South Florida Hospital News
Tuesday February 25, 2020

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September 2007 - Volume 4 - Issue 3



A New Trend: The Focus on Information Capture in Hospitals

Information technology can help hospitals become more competitive and gain benefits that range from linkage to medical practices and reducing medical errors to improving quality of care. In addition, physicians and hospital staff can benefit from electronic care and management processes. However, most of these benefits depend on one issue, namely how easy and convenient new computer systems are for physicians and staff. Implement a new information technology (IT) system that is not liked by physicians and it will be declared a failure. It is the selection of the right devices, processes, systems and policies for physicians, nurses, and other users to document, access information, and interact with computers that is the critical element for any CIO. Whether one uses tablets or light-weight smart phones, new ultra-mobile personal computers (UMPCs) or a computer pen will determine whether an EMR installation succeeds or fails. When physicians, nurses and others can document, access, and transmit information at the point of care (bed-side, exam room, at the operating table, etc.), there is better quality of documentation than when these activities are done at the computer desk. It is one of the best kept secrets that these decisions affect the quality of care of care tremendously.

This is what information capture is all about. Every hospital is facing four major decisions. The first is whether a hospital should continue with traditional medical transcription or save millions of dollars with speech recognition or other new technologies. Everyone is familiar with the shortcoming and exorbitant costs of medical transcription and the frustrations of physicians and hospital staff with quality, turn-around time, and accessibility. As an alternative, back-end speech recognition can help, but only to a limited degree. Costs can be reduced much more with front-end speech recognition, where the user manages the documentation process (including corrections and signature) herself at the time of dictation. Speech recognition has had a history of false promises. In the past, people who tried it soon gave it up because it was too complicated, took too much time, and had low accuracy. Recently, however, this technology has made great progress. At the national TEPR conference in May this year, a young physician told the audience of 2,000 that speech recognition "is fun", that it improves quality of care, and that he has more time for his patients and himself because of it. However, what made people really listen was his statement that he "doubled his income" with the adoption of speech recognition and an EMR.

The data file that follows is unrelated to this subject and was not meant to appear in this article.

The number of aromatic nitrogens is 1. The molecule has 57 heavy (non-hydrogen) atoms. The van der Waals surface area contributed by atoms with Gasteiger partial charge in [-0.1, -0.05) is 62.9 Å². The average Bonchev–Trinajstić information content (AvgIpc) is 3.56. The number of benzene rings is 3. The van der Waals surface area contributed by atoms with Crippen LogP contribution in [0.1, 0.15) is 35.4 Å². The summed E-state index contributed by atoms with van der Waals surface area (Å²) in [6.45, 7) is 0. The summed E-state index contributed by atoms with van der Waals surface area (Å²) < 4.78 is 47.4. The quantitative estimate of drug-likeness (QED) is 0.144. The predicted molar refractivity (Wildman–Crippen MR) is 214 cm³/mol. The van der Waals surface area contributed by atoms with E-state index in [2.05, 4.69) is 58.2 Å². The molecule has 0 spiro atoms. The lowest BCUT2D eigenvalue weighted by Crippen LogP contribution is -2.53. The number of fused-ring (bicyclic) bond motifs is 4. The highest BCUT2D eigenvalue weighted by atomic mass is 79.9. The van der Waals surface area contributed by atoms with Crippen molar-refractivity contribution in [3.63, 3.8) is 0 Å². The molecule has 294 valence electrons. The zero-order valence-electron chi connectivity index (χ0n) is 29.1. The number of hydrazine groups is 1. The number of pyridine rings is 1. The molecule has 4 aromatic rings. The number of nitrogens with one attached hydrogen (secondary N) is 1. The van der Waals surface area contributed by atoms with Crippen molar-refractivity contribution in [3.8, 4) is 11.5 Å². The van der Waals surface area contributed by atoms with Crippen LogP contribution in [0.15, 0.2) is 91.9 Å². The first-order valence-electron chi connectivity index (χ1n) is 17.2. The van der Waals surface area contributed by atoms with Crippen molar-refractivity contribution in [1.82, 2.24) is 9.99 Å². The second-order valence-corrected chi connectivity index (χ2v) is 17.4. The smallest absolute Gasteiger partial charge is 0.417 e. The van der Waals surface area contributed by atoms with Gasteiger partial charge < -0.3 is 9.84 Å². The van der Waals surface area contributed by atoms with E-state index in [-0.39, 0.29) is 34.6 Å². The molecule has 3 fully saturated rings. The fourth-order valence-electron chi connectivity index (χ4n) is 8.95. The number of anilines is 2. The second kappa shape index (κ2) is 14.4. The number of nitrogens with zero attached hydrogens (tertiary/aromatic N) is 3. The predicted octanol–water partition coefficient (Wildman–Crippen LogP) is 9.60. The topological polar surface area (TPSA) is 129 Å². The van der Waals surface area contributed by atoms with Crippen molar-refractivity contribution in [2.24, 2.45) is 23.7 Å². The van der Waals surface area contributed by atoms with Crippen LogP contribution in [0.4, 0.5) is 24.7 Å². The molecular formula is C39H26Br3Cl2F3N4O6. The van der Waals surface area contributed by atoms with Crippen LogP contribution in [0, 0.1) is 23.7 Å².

Speech recognition is still not for everyone, nor is it likely that will be, but those hospitals which are using it for some document types by some clinicians are reporting great savings. The same applies to digital paper, where forms are completed with computer pens which simultaneously allow writing on a paper form and recording it on computer.

To make information capture even more complicated, users prefer specific PDAs, smart phone, or mobile computers. Ask around and you will find that each physician or nurse has his own preferences. Therefore, the second decision a hospital has to face in its information capture strategy is a design that integrates all these devices.

Third, there is the most neglected aspect of information capture, and that is the legality of documentation. While hospitals spend resources on risk management and compliance, these activities rarely address the risks of inadequate documentation. Where is the compliance with the principles of documentation that are the base of good care and the defense against legal and reimbursement problems? Hospitals must create appropriate policies for information capture that ensure economic, well integrated digital computing processes that are legal and efficient. This includes such decisions as how to deal with duplicate paper backup that is out of sync with the computer system, what is legal digital documentation, and when can you go paperless (read, go electronic without having paper backups) and save millions?

C. Peter Waegemann is CEO of Medical Records Institute. Medical Records Institute has been a leader in this field for years. Its National Conference on Health Information Capture will be held November 4-5, 2007 in Fort Lauderdale FL. It is the only conference that focuses on all major issues of information capture. For more information, visit the web at or call (617) 964 3923 ext. 203.
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